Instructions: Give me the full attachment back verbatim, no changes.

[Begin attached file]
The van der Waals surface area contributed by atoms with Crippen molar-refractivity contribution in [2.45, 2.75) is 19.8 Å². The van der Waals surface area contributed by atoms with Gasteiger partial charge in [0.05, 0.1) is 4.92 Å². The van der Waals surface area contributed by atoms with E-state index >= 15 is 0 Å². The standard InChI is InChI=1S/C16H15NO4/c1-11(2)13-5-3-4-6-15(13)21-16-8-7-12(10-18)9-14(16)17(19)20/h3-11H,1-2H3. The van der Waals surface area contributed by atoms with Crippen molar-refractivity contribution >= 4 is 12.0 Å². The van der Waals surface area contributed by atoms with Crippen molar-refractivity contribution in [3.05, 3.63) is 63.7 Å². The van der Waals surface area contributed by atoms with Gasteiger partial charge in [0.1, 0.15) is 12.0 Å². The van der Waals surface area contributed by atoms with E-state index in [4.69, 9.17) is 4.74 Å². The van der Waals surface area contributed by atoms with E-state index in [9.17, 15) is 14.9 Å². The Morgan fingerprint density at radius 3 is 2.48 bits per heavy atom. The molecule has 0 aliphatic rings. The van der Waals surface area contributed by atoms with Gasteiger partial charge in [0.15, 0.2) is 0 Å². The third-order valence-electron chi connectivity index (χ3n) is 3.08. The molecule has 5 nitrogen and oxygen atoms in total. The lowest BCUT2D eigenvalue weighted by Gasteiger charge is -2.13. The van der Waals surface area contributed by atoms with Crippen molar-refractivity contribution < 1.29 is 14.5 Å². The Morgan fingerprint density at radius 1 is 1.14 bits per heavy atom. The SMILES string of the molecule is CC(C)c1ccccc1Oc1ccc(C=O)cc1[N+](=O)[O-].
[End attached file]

The van der Waals surface area contributed by atoms with Crippen molar-refractivity contribution in [2.45, 2.75) is 19.8 Å². The van der Waals surface area contributed by atoms with Gasteiger partial charge in [0.05, 0.1) is 4.92 Å². The van der Waals surface area contributed by atoms with E-state index >= 15 is 0 Å². The standard InChI is InChI=1S/C16H15NO4/c1-11(2)13-5-3-4-6-15(13)21-16-8-7-12(10-18)9-14(16)17(19)20/h3-11H,1-2H3. The van der Waals surface area contributed by atoms with Crippen molar-refractivity contribution >= 4 is 12.0 Å². The van der Waals surface area contributed by atoms with Crippen molar-refractivity contribution in [3.05, 3.63) is 63.7 Å². The van der Waals surface area contributed by atoms with Gasteiger partial charge in [0.1, 0.15) is 12.0 Å². The van der Waals surface area contributed by atoms with E-state index in [4.69, 9.17) is 4.74 Å². The van der Waals surface area contributed by atoms with E-state index in [9.17, 15) is 14.9 Å². The Morgan fingerprint density at radius 3 is 2.48 bits per heavy atom. The molecule has 0 aliphatic rings. The van der Waals surface area contributed by atoms with Gasteiger partial charge in [0.15, 0.2) is 0 Å². The third-order valence-electron chi connectivity index (χ3n) is 3.08. The molecule has 5 nitrogen and oxygen atoms in total. The lowest BCUT2D eigenvalue weighted by Gasteiger charge is -2.13. The van der Waals surface area contributed by atoms with Crippen molar-refractivity contribution < 1.29 is 14.5 Å². The Morgan fingerprint density at radius 1 is 1.14 bits per heavy atom. The SMILES string of the molecule is CC(C)c1ccccc1Oc1ccc(C=O)cc1[N+](=O)[O-].